Agricultural Standards – Imports

Ella Honeycutt dedicates her days to supporting the cause of farmland preservation from her Morrow Bay office on the central coast of California. Now, as president of the Coastal San Luis Resource Conservation District she is sounding the alarm about risks associated with imports of Mexican vegetables from fields contaminated by polluted water and desperately poor farm workers who have inadequate hygienic facilities such as toilets.

She is distributing a 3 minute newscast video that she claims documents “untreated water being used to grow and process vegetable crops in Mexico that are exported into the United States.” The same video reports that imported lettuce caused 200 people in the U.S. to come down with hepatitis two of whom died in 1988. Infected cantaloupes from Mexico are said to have caused salmonella infection to over 400 people in 23 states.

Honeycutt reminds American tourists how they have been advised for years not to drink the water in Mexico, not to eat raw vegetables or unpeeled fruits. With growing food imports into the USA land of plenty, Americans are eating vegetables grown, washed arid processed with the same water.

Growers in California are pressing Washington and state officials to require that imported agricultural produce meet the same inspections and production standards that American farmers nave to meet. They also want a new law that requires the clear and large labeling of imported agricultural products by country of origin at the retail supermarket level.

Several General Accounting Office and other official reports have noted how infrequently and poorly are the border inspections of food imports by U.S. Customs. Illegal levels of pesticide residues on coffee, bananas and other products routinely enter this country. What’s more, pesticides banned for use in this country but legal for export return to American dinner tables on imported foods.

On a fact-finding visit to Mexico, Ella Honeycutt says she “observed with my own eyes vegetables being picked in Ensenada, Mexico and packed into boxes with labels stating ‘grown and packed in the United States.'” If this practice is widespread, it makes tracing the food origin of food-borne epidemics much more difficult. She too strongly supports the right of shoppers in food markets to be informed clearly about the products’ country of origin.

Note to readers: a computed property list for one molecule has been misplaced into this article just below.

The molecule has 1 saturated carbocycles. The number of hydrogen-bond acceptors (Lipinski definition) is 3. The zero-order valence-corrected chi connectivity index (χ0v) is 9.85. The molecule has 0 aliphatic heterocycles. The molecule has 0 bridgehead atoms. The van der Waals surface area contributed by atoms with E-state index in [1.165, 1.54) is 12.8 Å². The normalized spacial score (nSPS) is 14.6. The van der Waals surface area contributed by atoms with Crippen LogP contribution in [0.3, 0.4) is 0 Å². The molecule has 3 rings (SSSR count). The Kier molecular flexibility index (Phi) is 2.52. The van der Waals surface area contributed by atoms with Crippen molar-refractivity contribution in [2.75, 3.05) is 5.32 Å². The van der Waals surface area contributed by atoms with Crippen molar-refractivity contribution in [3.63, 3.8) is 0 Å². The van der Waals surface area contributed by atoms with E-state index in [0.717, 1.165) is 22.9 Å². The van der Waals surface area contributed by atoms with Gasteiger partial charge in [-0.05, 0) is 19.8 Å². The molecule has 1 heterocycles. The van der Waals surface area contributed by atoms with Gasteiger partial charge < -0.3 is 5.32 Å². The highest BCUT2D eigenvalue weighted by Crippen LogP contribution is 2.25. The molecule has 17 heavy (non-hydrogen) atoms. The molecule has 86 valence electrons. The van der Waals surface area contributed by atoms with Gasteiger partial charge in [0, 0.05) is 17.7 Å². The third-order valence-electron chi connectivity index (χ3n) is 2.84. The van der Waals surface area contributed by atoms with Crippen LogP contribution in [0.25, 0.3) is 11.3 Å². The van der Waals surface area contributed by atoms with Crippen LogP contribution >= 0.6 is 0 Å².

To observers of the food safety scene, there is little new in what Honeycutt is reporting and urging and therein lies the problem. The Reagan/Bush governments have been too keen on pushing de-regulation to listen to the evidence calling for tighter regulation of food imports. Inspection budgets and numbers of food inspectors are down while these two Presidents appoint mostly anti-law enforcement people to head agencies.

One exception to these appointments is David Kessler, the new head of the road and Drug Administration (FDA). In the past year, he has been preoccupied with pharmaceutical issues and trying to get more workable enforcement authority from an indifferent Congress.

Perhaps the FDA can start giving this problem some more energy before larger epidemics from virally or bacterially contaminated food imports occur.

President Bush is urging a new Trade Agreement with Mexico which could make our stronger food safety standards vulnerable to repeal if a secret tribunal under the treaty decides they are “non-tariff trade barriers.” This possibility should lead the White House and Congress to insist on Mexico meeting the same safety standards for their food exports as U.S. farmers and growers have to meet.

Any readers wanting more information on this subject can contact Ella Honeycutt at 545 Main Street, Suite B-1, Morrow Bay, California 93442.

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